Chicago Blackhawks coach Joel Quenneville during a news conference at the end of their NHL hockey season, Thursday, April 28, 2011, in Chicago. The Blackhaws were eliminated in the first round after a seven-game series against the Vancouver Canucks, the league\'s top team in the regular season. (AP Photo/Charles Rex Arbogast)
CHICAGO - Sorting out a long season that came to a crushing end, the Chicago Blackhawks held their exit meetings Thursday and got ready for an off-season that came too quickly. Their defence of the Stanley Cup title is over.
Coming off a 2-1 overtime loss in Game 7 to the Vancouver Canucks two nights earlier, the Blackhawks were still smarting from their ouster, especially after they'd rallied from a 3-0 deficit to force the deciding game.
Some showed battle scars, such as star Patrick Kane, who was sporting a cut near his right eye.
"It's definitely something that will sink in. You got to let those experiences sink it and absorb it a little bit to learn from it," captain Jonathan Toews said. "It wasn't fun."
Now they head into an off-season that will certainly be different from the one a year ago. For starters, it will last longer and there won't be a summer of Stanley Cup celebrations.
And there's another major change from a year ago: general manager Stan Bowman won't be strapped by pressing salary cap concerns that forced a roster overhaul.
After winning last June, the Blackhawks jettisoned 10 players who played roles in their championship, and it took awhile for the team to mesh this season with all the new faces. Chicago's slow start was one reason the Blackhawks ended up just making the playoffs on the final day, when Minnesota's upset of Dallas gave Chicago the eighth seed.
"It was a grind," Bowman said of the season. "We were playing catch up. It was not the start we wanted. It put us in a difficult spot."
Bowman's top priority will be re-signing goalie Corey Crawford, who beat out veteran Marty Turco for the starting role and then played well in the first-round series, including the Game 7 overtime loss. Crawford is one of the team's restricted free agents.
Even though he gave up the game-winning goal following a turnover in Game 7 against Vancouver, Crawford's play drew rave reviews. In 57 regular-season games, Crawford's goals-against average was 2.30 and he posted four shutouts. His goals against in the series versus the Canucks was only 2.21.
"It's one thing to be given a chance to be the No. 1 goalie, but then take it and run with like he did," Bowman said. "He's a guy we're going to focus on right out of the gate. Knowing he's there makes everybody on the team comfortable."
And the low-key Crawford, a 26-year-old rookie, made it known that he's hoping to stay.
"I want to be here," he said. "We'll try to get something done that both sides are happy with."
After an extended season a year ago and a short off-season, the Blackhawks played tired at times. Duncan Keith, the Norris Trophy winner last season, acknowledged that he wasn't as excited starting the season and had trouble keeping his interest level up at times.
There were also injuries throughout the season to players such as Kane, Marian Hossa, Patrick Sharp, Dave Bolland and Brian Campbell. Coach Joel Quenneville was hospitalized with an ulcer. And there were bouts of erratic play with missed opportunities and points that the Blackhawks felt they left on the ice.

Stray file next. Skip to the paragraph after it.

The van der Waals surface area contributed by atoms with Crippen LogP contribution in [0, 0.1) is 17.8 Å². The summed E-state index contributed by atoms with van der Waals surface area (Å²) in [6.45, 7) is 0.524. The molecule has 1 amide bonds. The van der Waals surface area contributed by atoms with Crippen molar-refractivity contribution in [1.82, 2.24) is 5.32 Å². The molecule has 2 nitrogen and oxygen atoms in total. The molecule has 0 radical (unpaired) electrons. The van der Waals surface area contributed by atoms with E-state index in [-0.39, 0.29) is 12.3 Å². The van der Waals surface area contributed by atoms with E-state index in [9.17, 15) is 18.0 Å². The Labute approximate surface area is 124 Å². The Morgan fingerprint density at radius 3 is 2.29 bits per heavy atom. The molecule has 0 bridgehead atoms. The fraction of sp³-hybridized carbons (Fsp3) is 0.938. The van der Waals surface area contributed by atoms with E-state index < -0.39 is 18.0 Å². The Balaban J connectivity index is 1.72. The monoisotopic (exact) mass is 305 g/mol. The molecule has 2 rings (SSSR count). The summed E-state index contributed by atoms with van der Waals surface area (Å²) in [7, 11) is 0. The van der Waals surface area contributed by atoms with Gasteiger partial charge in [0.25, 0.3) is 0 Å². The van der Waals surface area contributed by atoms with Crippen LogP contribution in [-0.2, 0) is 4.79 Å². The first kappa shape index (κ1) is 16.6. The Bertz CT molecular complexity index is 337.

"We had inconsistencies in our game. We walked the tight rope all year," Quenneville said.
Toews said the team let the off-season changes become a distraction.
"All year you got to answer questions about the trades and losing half your team and then the short off-season, how those things are going to affect your season, all those different excuses that people are making for you," he said.
"And the last thing you want to do is agree with that and buy into it and say, 'Hey you're right it is taking a toll on our team.' Those things are realities and you got to battle through them."
The Blackhawks had difficulty winning games that were tied after two periods and they finished 24-17 in the regular season at the United Center, where they were 29-8-4 the previous winter. They were 2-1 in the playoffs at home.
They did run off an eight-game winning streak starting in late February when they appeared to be re-establishing themselves, but then they struggled just to get back to the post-season.
There was a lift from players who were acquired late in the season such as Chris Campoli and Michael Frolik and younger players such as Ben Smith, who had three goals in the playoffs, and Nick Leddy. Campoli and Frolik also are restricted free agents.
Bowman said another priority will be to work out a long-term deal for Patrick Sharp, who had a career-high 71 points, including a team-best 34 goals. Sharp has one year remaining on his contract.
"I would love to sign right now," Sharp said.
Sharp said the departing message among the players was simple.
"All 82 games matter. I think we got caught in that group of four to six to eight teams that were fighting for a playoff spot every night and that's taxing," he said.
"We put ourselves in that position and the message was to come back next year excited to play hockey, get off to a great start and put ourselves in a spot to go deep in the playoffs."